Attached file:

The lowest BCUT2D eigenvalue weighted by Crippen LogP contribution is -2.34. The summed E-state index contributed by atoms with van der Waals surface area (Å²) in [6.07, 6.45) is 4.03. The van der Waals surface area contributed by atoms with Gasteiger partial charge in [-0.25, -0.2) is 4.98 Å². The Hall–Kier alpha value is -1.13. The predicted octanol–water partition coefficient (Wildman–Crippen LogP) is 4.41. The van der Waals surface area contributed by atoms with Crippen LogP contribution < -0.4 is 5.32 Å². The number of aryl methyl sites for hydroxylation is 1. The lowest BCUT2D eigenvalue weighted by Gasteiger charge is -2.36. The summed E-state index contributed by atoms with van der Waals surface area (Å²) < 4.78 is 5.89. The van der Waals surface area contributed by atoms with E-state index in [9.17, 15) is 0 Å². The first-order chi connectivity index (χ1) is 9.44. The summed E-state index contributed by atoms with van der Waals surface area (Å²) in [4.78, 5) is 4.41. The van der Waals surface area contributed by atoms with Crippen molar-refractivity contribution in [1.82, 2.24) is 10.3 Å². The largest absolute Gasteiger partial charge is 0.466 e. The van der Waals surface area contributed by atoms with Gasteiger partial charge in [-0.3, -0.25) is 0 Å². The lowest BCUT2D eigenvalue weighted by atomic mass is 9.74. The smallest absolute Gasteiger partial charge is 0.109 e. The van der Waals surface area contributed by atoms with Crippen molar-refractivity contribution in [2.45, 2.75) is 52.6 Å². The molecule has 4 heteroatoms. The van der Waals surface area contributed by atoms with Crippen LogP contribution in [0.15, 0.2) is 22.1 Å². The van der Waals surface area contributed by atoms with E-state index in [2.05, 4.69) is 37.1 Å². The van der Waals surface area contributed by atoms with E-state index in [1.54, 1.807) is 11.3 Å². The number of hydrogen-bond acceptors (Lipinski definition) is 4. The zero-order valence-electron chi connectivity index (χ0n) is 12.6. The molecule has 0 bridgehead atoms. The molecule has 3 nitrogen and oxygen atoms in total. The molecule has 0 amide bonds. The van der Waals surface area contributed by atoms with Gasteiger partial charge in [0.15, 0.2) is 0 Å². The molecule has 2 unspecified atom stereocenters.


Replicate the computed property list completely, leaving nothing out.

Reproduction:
The lowest BCUT2D eigenvalue weighted by Crippen LogP contribution is -2.34. The summed E-state index contributed by atoms with van der Waals surface area (Å²) in [6.07, 6.45) is 4.03. The van der Waals surface area contributed by atoms with Gasteiger partial charge in [-0.25, -0.2) is 4.98 Å². The Hall–Kier alpha value is -1.13. The predicted octanol–water partition coefficient (Wildman–Crippen LogP) is 4.41. The van der Waals surface area contributed by atoms with Crippen LogP contribution < -0.4 is 5.32 Å². The number of aryl methyl sites for hydroxylation is 1. The lowest BCUT2D eigenvalue weighted by Gasteiger charge is -2.36. The summed E-state index contributed by atoms with van der Waals surface area (Å²) < 4.78 is 5.89. The van der Waals surface area contributed by atoms with E-state index in [9.17, 15) is 0 Å². The first-order chi connectivity index (χ1) is 9.44. The summed E-state index contributed by atoms with van der Waals surface area (Å²) in [4.78, 5) is 4.41. The van der Waals surface area contributed by atoms with Crippen molar-refractivity contribution in [1.82, 2.24) is 10.3 Å². The largest absolute Gasteiger partial charge is 0.466 e. The van der Waals surface area contributed by atoms with Gasteiger partial charge in [-0.3, -0.25) is 0 Å². The lowest BCUT2D eigenvalue weighted by atomic mass is 9.74. The smallest absolute Gasteiger partial charge is 0.109 e. The van der Waals surface area contributed by atoms with Crippen molar-refractivity contribution in [2.45, 2.75) is 52.6 Å². The molecule has 4 heteroatoms. The van der Waals surface area contributed by atoms with Crippen LogP contribution in [0.15, 0.2) is 22.1 Å². The van der Waals surface area contributed by atoms with E-state index in [2.05, 4.69) is 37.1 Å². The van der Waals surface area contributed by atoms with E-state index in [1.54, 1.807) is 11.3 Å². The number of hydrogen-bond acceptors (Lipinski definition) is 4. The zero-order valence-electron chi connectivity index (χ0n) is 12.6. The molecule has 0 bridgehead atoms. The molecule has 3 nitrogen and oxygen atoms in total. The molecule has 0 amide bonds. The van der Waals surface area contributed by atoms with Gasteiger partial charge in [0.15, 0.2) is 0 Å². The molecule has 2 unspecified atom stereocenters.